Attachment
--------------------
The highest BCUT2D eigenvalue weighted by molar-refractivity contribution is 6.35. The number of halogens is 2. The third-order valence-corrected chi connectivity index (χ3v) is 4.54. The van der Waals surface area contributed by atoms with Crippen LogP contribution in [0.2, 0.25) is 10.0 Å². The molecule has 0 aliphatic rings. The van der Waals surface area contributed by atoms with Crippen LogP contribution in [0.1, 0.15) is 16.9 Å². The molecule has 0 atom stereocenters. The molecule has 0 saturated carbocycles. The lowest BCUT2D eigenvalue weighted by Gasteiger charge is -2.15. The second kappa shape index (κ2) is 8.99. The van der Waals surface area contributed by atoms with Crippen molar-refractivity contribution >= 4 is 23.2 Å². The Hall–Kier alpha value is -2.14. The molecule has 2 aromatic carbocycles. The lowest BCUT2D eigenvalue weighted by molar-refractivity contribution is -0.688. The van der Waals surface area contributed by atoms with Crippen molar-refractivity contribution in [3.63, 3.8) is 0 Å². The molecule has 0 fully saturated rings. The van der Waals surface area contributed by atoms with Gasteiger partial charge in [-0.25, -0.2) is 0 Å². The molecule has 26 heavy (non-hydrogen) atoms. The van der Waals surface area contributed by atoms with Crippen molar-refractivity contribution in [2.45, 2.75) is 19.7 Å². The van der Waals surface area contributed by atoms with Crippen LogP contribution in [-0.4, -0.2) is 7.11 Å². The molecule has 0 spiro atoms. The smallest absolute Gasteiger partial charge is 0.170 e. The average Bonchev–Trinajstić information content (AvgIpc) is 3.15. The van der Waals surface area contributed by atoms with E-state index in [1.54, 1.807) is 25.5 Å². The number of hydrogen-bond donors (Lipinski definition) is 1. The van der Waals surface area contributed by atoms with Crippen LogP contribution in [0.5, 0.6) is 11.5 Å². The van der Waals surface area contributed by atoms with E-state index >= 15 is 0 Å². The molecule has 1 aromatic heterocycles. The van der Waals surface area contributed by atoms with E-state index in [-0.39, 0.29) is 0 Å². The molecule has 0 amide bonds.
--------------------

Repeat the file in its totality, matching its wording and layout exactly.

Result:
The highest BCUT2D eigenvalue weighted by molar-refractivity contribution is 6.35. The number of halogens is 2. The third-order valence-corrected chi connectivity index (χ3v) is 4.54. The van der Waals surface area contributed by atoms with Crippen LogP contribution in [0.2, 0.25) is 10.0 Å². The molecule has 0 aliphatic rings. The van der Waals surface area contributed by atoms with Crippen LogP contribution in [0.1, 0.15) is 16.9 Å². The molecule has 0 atom stereocenters. The molecule has 0 saturated carbocycles. The lowest BCUT2D eigenvalue weighted by Gasteiger charge is -2.15. The second kappa shape index (κ2) is 8.99. The van der Waals surface area contributed by atoms with Crippen molar-refractivity contribution >= 4 is 23.2 Å². The Hall–Kier alpha value is -2.14. The molecule has 2 aromatic carbocycles. The lowest BCUT2D eigenvalue weighted by molar-refractivity contribution is -0.688. The van der Waals surface area contributed by atoms with Crippen molar-refractivity contribution in [3.63, 3.8) is 0 Å². The molecule has 0 fully saturated rings. The van der Waals surface area contributed by atoms with Gasteiger partial charge in [-0.25, -0.2) is 0 Å². The molecule has 26 heavy (non-hydrogen) atoms. The van der Waals surface area contributed by atoms with Crippen molar-refractivity contribution in [2.45, 2.75) is 19.7 Å². The van der Waals surface area contributed by atoms with Crippen LogP contribution in [-0.4, -0.2) is 7.11 Å². The molecule has 0 spiro atoms. The smallest absolute Gasteiger partial charge is 0.170 e. The average Bonchev–Trinajstić information content (AvgIpc) is 3.15. The van der Waals surface area contributed by atoms with E-state index in [1.54, 1.807) is 25.5 Å². The number of hydrogen-bond donors (Lipinski definition) is 1. The van der Waals surface area contributed by atoms with Crippen LogP contribution in [0.5, 0.6) is 11.5 Å². The van der Waals surface area contributed by atoms with E-state index >= 15 is 0 Å². The molecule has 1 aromatic heterocycles. The van der Waals surface area contributed by atoms with E-state index in [-0.39, 0.29) is 0 Å². The molecule has 0 amide bonds.